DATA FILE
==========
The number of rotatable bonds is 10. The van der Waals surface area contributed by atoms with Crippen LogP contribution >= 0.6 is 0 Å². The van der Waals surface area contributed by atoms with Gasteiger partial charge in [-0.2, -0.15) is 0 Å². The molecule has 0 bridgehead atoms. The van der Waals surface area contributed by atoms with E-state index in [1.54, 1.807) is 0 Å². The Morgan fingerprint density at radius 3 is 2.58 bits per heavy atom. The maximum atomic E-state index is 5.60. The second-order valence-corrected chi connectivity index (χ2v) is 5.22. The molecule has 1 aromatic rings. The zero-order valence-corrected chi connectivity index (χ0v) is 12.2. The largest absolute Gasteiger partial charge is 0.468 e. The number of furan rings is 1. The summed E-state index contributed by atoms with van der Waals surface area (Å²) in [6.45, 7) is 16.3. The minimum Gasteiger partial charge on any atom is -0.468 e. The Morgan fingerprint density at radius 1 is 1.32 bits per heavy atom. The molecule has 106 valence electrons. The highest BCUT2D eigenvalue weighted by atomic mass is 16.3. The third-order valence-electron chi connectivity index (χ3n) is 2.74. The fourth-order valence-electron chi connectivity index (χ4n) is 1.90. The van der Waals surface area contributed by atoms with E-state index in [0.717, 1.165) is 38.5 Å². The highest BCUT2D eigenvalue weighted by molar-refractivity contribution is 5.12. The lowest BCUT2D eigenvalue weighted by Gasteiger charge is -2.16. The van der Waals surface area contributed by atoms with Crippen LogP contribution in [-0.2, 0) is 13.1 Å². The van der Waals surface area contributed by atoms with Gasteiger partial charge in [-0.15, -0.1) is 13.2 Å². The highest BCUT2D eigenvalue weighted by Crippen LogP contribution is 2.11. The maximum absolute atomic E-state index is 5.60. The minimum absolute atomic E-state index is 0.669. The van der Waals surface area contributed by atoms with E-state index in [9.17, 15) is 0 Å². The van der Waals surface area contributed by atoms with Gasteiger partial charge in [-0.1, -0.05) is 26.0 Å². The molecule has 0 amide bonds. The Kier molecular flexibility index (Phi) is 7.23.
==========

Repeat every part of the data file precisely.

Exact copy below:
The number of rotatable bonds is 10. The van der Waals surface area contributed by atoms with Crippen LogP contribution >= 0.6 is 0 Å². The van der Waals surface area contributed by atoms with Gasteiger partial charge in [-0.2, -0.15) is 0 Å². The molecule has 0 bridgehead atoms. The van der Waals surface area contributed by atoms with E-state index in [1.54, 1.807) is 0 Å². The Morgan fingerprint density at radius 3 is 2.58 bits per heavy atom. The maximum atomic E-state index is 5.60. The second-order valence-corrected chi connectivity index (χ2v) is 5.22. The molecule has 1 aromatic rings. The zero-order valence-corrected chi connectivity index (χ0v) is 12.2. The largest absolute Gasteiger partial charge is 0.468 e. The number of furan rings is 1. The summed E-state index contributed by atoms with van der Waals surface area (Å²) in [6.45, 7) is 16.3. The minimum Gasteiger partial charge on any atom is -0.468 e. The Morgan fingerprint density at radius 1 is 1.32 bits per heavy atom. The molecule has 106 valence electrons. The highest BCUT2D eigenvalue weighted by atomic mass is 16.3. The third-order valence-electron chi connectivity index (χ3n) is 2.74. The fourth-order valence-electron chi connectivity index (χ4n) is 1.90. The van der Waals surface area contributed by atoms with E-state index in [0.717, 1.165) is 38.5 Å². The highest BCUT2D eigenvalue weighted by molar-refractivity contribution is 5.12. The lowest BCUT2D eigenvalue weighted by Gasteiger charge is -2.16. The van der Waals surface area contributed by atoms with Crippen LogP contribution in [-0.2, 0) is 13.1 Å². The van der Waals surface area contributed by atoms with Gasteiger partial charge in [-0.15, -0.1) is 13.2 Å². The highest BCUT2D eigenvalue weighted by Crippen LogP contribution is 2.11. The maximum absolute atomic E-state index is 5.60. The minimum absolute atomic E-state index is 0.669. The van der Waals surface area contributed by atoms with E-state index in [9.17, 15) is 0 Å². The van der Waals surface area contributed by atoms with Gasteiger partial charge in [-0.1, -0.05) is 26.0 Å². The molecule has 0 amide bonds. The Kier molecular flexibility index (Phi) is 7.23.